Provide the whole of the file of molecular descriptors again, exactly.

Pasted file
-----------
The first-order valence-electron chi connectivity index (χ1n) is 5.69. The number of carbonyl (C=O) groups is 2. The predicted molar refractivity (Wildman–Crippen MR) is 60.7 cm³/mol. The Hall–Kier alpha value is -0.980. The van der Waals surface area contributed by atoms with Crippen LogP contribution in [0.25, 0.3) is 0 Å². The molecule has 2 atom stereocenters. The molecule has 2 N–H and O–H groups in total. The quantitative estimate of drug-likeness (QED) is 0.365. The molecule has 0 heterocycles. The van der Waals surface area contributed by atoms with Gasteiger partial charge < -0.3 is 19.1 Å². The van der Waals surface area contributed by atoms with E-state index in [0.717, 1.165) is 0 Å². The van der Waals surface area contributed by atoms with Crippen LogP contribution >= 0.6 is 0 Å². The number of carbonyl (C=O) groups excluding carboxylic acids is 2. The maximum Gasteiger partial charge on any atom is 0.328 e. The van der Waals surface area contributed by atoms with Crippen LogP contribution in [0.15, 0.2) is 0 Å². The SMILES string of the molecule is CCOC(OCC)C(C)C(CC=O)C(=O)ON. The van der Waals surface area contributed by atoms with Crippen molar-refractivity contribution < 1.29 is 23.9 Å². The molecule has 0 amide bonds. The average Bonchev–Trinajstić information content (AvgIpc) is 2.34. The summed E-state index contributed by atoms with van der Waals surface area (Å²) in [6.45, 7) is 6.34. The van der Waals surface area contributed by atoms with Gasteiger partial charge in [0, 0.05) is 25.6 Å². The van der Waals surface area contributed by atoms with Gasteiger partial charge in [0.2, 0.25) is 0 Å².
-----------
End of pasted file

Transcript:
The first-order valence-electron chi connectivity index (χ1n) is 5.69. The number of carbonyl (C=O) groups is 2. The predicted molar refractivity (Wildman–Crippen MR) is 60.7 cm³/mol. The Hall–Kier alpha value is -0.980. The van der Waals surface area contributed by atoms with Crippen LogP contribution in [0.25, 0.3) is 0 Å². The molecule has 2 atom stereocenters. The molecule has 2 N–H and O–H groups in total. The quantitative estimate of drug-likeness (QED) is 0.365. The molecule has 0 heterocycles. The van der Waals surface area contributed by atoms with Gasteiger partial charge < -0.3 is 19.1 Å². The van der Waals surface area contributed by atoms with E-state index in [0.717, 1.165) is 0 Å². The van der Waals surface area contributed by atoms with Crippen LogP contribution >= 0.6 is 0 Å². The number of carbonyl (C=O) groups excluding carboxylic acids is 2. The maximum Gasteiger partial charge on any atom is 0.328 e. The van der Waals surface area contributed by atoms with Crippen LogP contribution in [0.15, 0.2) is 0 Å². The SMILES string of the molecule is CCOC(OCC)C(C)C(CC=O)C(=O)ON. The van der Waals surface area contributed by atoms with Crippen molar-refractivity contribution < 1.29 is 23.9 Å². The molecule has 0 amide bonds. The average Bonchev–Trinajstić information content (AvgIpc) is 2.34. The summed E-state index contributed by atoms with van der Waals surface area (Å²) in [6.45, 7) is 6.34. The van der Waals surface area contributed by atoms with Gasteiger partial charge in [0, 0.05) is 25.6 Å². The van der Waals surface area contributed by atoms with Gasteiger partial charge in [0.2, 0.25) is 0 Å².